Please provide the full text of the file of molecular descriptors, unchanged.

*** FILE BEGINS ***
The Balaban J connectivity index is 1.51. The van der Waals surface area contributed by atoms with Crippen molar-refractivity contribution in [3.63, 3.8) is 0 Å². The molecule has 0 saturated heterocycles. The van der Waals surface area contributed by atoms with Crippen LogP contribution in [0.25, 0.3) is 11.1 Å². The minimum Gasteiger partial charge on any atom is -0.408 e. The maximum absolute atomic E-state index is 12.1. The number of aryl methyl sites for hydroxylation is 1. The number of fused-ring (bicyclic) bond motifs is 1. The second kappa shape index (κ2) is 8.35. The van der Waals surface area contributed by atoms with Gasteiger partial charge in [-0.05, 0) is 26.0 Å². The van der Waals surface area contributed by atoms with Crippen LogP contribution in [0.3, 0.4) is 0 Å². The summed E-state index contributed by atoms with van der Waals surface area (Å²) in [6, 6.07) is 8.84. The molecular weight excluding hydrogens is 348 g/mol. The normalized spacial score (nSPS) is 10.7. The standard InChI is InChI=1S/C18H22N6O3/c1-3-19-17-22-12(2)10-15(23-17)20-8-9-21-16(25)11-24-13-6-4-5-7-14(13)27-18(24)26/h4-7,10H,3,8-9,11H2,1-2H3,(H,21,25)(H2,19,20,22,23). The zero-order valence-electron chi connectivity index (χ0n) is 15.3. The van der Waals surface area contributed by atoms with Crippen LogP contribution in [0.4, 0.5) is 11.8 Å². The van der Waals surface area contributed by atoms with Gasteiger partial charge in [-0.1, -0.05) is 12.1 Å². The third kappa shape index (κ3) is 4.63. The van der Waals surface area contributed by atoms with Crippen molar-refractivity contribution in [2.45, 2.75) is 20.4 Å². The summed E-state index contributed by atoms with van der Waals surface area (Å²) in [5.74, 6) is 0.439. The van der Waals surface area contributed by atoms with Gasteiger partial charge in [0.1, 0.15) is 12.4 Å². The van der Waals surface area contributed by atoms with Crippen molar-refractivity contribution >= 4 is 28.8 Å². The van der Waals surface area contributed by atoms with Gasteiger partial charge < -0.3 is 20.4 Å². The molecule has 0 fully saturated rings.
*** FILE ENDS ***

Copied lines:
The Balaban J connectivity index is 1.51. The van der Waals surface area contributed by atoms with Crippen molar-refractivity contribution in [3.63, 3.8) is 0 Å². The molecule has 0 saturated heterocycles. The van der Waals surface area contributed by atoms with Crippen LogP contribution in [0.25, 0.3) is 11.1 Å². The minimum Gasteiger partial charge on any atom is -0.408 e. The maximum absolute atomic E-state index is 12.1. The number of aryl methyl sites for hydroxylation is 1. The number of fused-ring (bicyclic) bond motifs is 1. The second kappa shape index (κ2) is 8.35. The van der Waals surface area contributed by atoms with Gasteiger partial charge in [-0.05, 0) is 26.0 Å². The van der Waals surface area contributed by atoms with Crippen LogP contribution in [0.3, 0.4) is 0 Å². The summed E-state index contributed by atoms with van der Waals surface area (Å²) in [6, 6.07) is 8.84. The molecular weight excluding hydrogens is 348 g/mol. The normalized spacial score (nSPS) is 10.7. The standard InChI is InChI=1S/C18H22N6O3/c1-3-19-17-22-12(2)10-15(23-17)20-8-9-21-16(25)11-24-13-6-4-5-7-14(13)27-18(24)26/h4-7,10H,3,8-9,11H2,1-2H3,(H,21,25)(H2,19,20,22,23). The zero-order valence-electron chi connectivity index (χ0n) is 15.3. The van der Waals surface area contributed by atoms with Crippen LogP contribution in [0.4, 0.5) is 11.8 Å². The van der Waals surface area contributed by atoms with Gasteiger partial charge in [-0.1, -0.05) is 12.1 Å². The third kappa shape index (κ3) is 4.63. The van der Waals surface area contributed by atoms with Crippen molar-refractivity contribution in [2.45, 2.75) is 20.4 Å². The summed E-state index contributed by atoms with van der Waals surface area (Å²) in [5.74, 6) is 0.439. The van der Waals surface area contributed by atoms with Gasteiger partial charge in [0.1, 0.15) is 12.4 Å². The van der Waals surface area contributed by atoms with Crippen molar-refractivity contribution >= 4 is 28.8 Å². The van der Waals surface area contributed by atoms with Gasteiger partial charge < -0.3 is 20.4 Å². The molecule has 0 fully saturated rings.